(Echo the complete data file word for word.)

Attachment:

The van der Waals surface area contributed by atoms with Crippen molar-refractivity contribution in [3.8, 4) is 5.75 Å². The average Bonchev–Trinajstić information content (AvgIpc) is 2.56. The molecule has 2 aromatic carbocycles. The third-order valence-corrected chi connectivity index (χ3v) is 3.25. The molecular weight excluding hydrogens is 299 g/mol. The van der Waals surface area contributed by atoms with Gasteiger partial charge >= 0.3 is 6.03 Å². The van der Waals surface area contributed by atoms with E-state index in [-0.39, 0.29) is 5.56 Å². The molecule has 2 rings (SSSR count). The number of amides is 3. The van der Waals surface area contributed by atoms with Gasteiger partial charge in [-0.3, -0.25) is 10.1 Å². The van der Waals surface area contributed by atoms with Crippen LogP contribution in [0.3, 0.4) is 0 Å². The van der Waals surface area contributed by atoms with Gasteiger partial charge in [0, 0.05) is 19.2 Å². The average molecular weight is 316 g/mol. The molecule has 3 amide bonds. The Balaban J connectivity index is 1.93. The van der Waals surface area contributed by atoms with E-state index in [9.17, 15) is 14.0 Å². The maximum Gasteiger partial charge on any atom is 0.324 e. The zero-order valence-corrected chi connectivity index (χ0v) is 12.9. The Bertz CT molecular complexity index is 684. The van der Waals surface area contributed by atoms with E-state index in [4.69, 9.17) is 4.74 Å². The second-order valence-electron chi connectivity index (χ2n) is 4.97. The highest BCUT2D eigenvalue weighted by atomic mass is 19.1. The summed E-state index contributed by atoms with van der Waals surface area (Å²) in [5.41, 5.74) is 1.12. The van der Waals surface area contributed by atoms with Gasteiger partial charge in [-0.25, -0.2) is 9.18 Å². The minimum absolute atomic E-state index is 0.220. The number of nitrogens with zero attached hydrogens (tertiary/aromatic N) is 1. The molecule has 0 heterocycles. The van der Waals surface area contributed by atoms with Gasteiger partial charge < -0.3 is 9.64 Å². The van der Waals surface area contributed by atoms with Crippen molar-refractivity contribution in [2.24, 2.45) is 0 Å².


The van der Waals surface area contributed by atoms with Crippen molar-refractivity contribution in [3.8, 4) is 5.75 Å². The average Bonchev–Trinajstić information content (AvgIpc) is 2.56. The molecule has 2 aromatic carbocycles. The third-order valence-corrected chi connectivity index (χ3v) is 3.25. The molecular weight excluding hydrogens is 299 g/mol. The van der Waals surface area contributed by atoms with Gasteiger partial charge >= 0.3 is 6.03 Å². The van der Waals surface area contributed by atoms with E-state index in [-0.39, 0.29) is 5.56 Å². The molecule has 2 rings (SSSR count). The number of amides is 3. The van der Waals surface area contributed by atoms with Gasteiger partial charge in [-0.3, -0.25) is 10.1 Å². The van der Waals surface area contributed by atoms with Crippen LogP contribution in [0.3, 0.4) is 0 Å². The van der Waals surface area contributed by atoms with Gasteiger partial charge in [0, 0.05) is 19.2 Å². The average molecular weight is 316 g/mol. The molecule has 3 amide bonds. The Balaban J connectivity index is 1.93. The van der Waals surface area contributed by atoms with E-state index in [9.17, 15) is 14.0 Å². The maximum Gasteiger partial charge on any atom is 0.324 e. The zero-order valence-corrected chi connectivity index (χ0v) is 12.9. The Bertz CT molecular complexity index is 684. The van der Waals surface area contributed by atoms with E-state index in [4.69, 9.17) is 4.74 Å². The second-order valence-electron chi connectivity index (χ2n) is 4.97. The highest BCUT2D eigenvalue weighted by atomic mass is 19.1. The summed E-state index contributed by atoms with van der Waals surface area (Å²) in [5.41, 5.74) is 1.12. The van der Waals surface area contributed by atoms with Gasteiger partial charge in [-0.25, -0.2) is 9.18 Å². The minimum absolute atomic E-state index is 0.220. The number of nitrogens with zero attached hydrogens (tertiary/aromatic N) is 1. The molecule has 0 heterocycles. The van der Waals surface area contributed by atoms with Gasteiger partial charge < -0.3 is 9.64 Å². The van der Waals surface area contributed by atoms with Crippen molar-refractivity contribution in [2.24, 2.45) is 0 Å².